Let’s be honest: our organizations didn’t see eye-to-eye on the best way to repeal and replace ObamaCare. The National Taxpayers Union supported the House Republican bill and FreedomWorks opposed it.
Both of our organizations – longtime, steadfast proponents of reducing the size and scope of government – remain committed to repealing ObamaCare as the debate over health care legislation continues. However, as many policymakers on Capitol Hill shift focus from health care to tax reform, it’s absolutely essential for free market advocates to set aside any ObamaCare-related differences and stand united.
We simply cannot afford to squander this once-in-a-generation opportunity to pass fundamental tax reform.
To be sure, the need for reform has never been greater. The past eight years taught Americans that higher taxes and more regulation slow economic growth, depriving many Americans of opportunity and prosperity. Indeed, the fact that the United States hasn’t seen economic growth of 3 percent or higher since 2005 is an indictment of the policies of the past decade. Americans deserve better, and Congress has a responsibility to deliver.
Our tax code is an absolute mess. Americans spend nearly 7 billion hours annually on tax compliance. This wasted time, when combined with out-of-pocket costs, amounts to an economic loss of $261.2 billion each year.
Our tax code is an absolute mess. Americans spend nearly 7 billion hours annually on tax compliance. This wasted time, when combined with out-of-pocket costs, amounts to an economic loss of $261.2 billion each year. But it’s not just complexity that’s problematic. Our current tax structure imposes excessively high rates on individuals and small businesses. This takes far too big a bite out of family budgets and limits the economic potential of entrepreneurs.
On the corporate side, we’ve saddled American businesses with the highest tax rate in the industrialized world. This has damaged the ability of our companies to compete globally and, combined with a hostile regulatory environment, led to far too many businesses moving their operations overseas. Any credible tax reform plan must significantly cut the corporate rate. Reform should also include full expensing to encourage capital investment and a shift to territoriality to reduce complexity and bring our code more in line with the rest of the world.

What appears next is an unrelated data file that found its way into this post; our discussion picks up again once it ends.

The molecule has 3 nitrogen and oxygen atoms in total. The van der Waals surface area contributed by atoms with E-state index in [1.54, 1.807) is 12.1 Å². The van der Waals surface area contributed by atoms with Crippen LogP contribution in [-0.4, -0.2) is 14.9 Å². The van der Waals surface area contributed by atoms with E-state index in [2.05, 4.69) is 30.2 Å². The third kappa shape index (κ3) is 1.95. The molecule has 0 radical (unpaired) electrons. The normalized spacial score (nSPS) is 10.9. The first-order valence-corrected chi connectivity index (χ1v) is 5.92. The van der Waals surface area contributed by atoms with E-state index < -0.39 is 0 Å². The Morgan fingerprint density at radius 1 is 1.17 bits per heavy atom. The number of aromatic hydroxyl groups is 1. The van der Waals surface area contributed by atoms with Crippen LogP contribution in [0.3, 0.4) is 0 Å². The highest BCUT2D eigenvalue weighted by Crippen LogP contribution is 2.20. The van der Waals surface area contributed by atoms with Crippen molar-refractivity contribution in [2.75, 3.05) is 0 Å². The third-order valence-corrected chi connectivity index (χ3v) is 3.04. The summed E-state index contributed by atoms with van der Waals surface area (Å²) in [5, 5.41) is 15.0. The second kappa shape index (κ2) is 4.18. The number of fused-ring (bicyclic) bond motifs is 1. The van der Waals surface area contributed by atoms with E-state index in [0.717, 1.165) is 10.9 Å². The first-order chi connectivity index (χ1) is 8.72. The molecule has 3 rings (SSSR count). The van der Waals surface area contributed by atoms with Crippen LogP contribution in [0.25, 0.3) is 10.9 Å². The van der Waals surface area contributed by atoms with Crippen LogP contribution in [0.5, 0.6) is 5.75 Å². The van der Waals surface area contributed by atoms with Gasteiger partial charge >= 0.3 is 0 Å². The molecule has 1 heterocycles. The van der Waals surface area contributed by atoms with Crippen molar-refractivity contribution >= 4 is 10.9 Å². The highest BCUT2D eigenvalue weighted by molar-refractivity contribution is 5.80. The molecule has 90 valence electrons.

While the path forward on reform remains unclear, it’s extremely helpful to have a workable blueprint in place: the Better Way plan authored by Speaker Paul Ryan and House Ways and Means Chairman Kevin Brady. The blueprint is not perfect, but it does a great job of setting the table for reform. On the individual side, it broadens the tax base by eliminating many “loopholes,” lowers and consolidates tax rates, and expands the standard deduction.
Under this plan, most individuals could fill out their tax forms on a single sheet of paper and the average family would see an increase in take home pay of more than $4,600, according to the Tax Foundation. Further, it would get rid of the onerous “death tax,” scrap the alternative minimum tax, and restructure the Internal Revenue Service.
These proposed changes to the tax code, most of which conservatives and libertarians have long desired, promote economic growth and opportunity for all Americans. The American worker hasn’t seen a pay raise in 15 years. We’re confident that this overhaul and simplification of the tax code would put more money in the pockets of Americans.
For the business community, the Better Way plan would drop the corporate rate down to 20 percent, which would be below the average rate for industrialized countries. It would allow for full expensing and move us to a territorial system, which would mean American businesses would no longer be taxed on worldwide earnings. These changes would spur economic growth, encourage entrepreneurialism and attract new investment.
As the process moves forward, the House plan will hopefully be refined and improved through public input and the legislative process, but there’s no doubt it represents a dramatic improvement over the status quo. It’s a great starting point and FreedomWorks and National Taxpayers Union are excited about working cooperatively to advance the discussion.
We hope that all members of Congress – regardless of their views on repealing ObamaCare – can work together on the monumentally important task of reforming our tax code.
Our nation’s prosperity is at stake and we cannot afford to allow past differences and disagreements stand in the way.
Brandon Arnold is the executive vice president of the National Taxpayers Union. Jason Pye is the director of public policy and legislative affairs for FreedomWorks.